Swimming With Sharks

"Movie Magazine International" Review

(Air Date: Week Of 5/10/95)

By Monica Sullivan

Once upon a time when writers like William Somerset Maugham wanted to write about the games guys play with each other, he'd turn one of the guys, like Mildred Rogers in "Of Human Bondage", into a girl. "Swimming With Sharks" explores the S & M relationship between a Hollywood executive named Buddy (Kevin Spacey) & Guy , his assistant (Frank Whaley). There's a girl in the picture, but Michelle Forbes plays her like an alley tom cat who's been in one fight too many.

The previous assistant is so clearly gay and Guy and Buddy employ so many bitchy mannerisms and expressions that there's no real point addressing the issue of how deeply women are hated in this movie. Consider the source and all that. "Swimming with Sharks" admittedly owes a debt to "Sunset Boulevard" and "The Player", and maybe writer / director George Huang will be in Billy Wilder's & / or Robert Altman's league someday. But not yet. He telegraphs the ending way too early with a sob story that doubles as character rationale and plot contrivance.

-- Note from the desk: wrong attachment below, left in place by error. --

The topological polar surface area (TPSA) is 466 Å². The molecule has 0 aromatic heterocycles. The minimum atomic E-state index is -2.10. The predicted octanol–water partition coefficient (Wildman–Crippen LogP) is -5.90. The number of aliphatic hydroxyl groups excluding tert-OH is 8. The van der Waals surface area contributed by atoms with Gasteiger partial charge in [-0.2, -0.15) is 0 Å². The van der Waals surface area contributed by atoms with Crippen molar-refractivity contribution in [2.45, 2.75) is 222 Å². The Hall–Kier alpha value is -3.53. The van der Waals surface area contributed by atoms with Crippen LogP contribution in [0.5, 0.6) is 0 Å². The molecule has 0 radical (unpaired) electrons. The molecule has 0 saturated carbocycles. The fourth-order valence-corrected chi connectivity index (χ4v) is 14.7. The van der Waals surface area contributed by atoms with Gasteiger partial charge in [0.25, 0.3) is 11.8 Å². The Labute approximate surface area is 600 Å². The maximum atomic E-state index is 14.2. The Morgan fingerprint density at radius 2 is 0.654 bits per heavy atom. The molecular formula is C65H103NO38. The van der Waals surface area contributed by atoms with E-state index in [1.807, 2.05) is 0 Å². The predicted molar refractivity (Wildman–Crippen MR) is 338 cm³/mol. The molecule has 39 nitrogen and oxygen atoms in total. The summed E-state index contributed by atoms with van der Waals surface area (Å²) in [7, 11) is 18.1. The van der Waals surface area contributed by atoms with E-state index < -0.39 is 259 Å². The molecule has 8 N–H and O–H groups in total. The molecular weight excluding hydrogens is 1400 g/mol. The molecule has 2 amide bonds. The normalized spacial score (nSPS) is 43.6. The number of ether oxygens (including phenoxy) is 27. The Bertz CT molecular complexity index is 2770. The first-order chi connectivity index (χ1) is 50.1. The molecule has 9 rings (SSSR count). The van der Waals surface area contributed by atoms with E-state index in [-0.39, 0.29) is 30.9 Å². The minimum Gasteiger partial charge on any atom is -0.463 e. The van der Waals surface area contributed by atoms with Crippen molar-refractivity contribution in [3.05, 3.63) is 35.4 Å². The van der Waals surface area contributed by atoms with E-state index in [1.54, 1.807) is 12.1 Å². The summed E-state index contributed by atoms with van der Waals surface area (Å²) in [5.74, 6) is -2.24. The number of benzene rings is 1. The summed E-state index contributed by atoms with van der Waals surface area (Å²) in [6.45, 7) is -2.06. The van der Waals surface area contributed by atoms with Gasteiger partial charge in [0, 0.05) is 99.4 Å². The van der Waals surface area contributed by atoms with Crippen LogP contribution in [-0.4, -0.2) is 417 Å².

All the admittedly clever observations about the master-servant relationship just hang in dead air when they're forced to support an artificially cynical climax that, frankly, belongs in the "so what? department. I mean, how wrapped up can you be about a situation that goes on for a year and that two words would have ended at any time? (For contrast, think four words: "Death & the Maiden"). And then there's supposed to be a generational clash between Buddy and Guy that doesn't work because Kevin Spacey is a very healthy-looking 35 and Frank Whaley seems rather old and frail before his time at 32.

Spacey is the film's producer and he's having such a rattling good time playing a creep that I couldn't help enjoying myself whenever he's onscreen. Whaley is a fine actor, but he's played an assistant one too many times and needs to develop a lighter touch for satire. (Although the script's deck is clearly stacked in Spacey's favor.) So "A" for the director's efforts, his sharp ears and for choosing a situation that almost everyone can identify with, "C" for originality and for sexual circumspection and "F" for spelling "accountant" in the credits with three "C"'s.

Copyright 1995 Monica Sullivan

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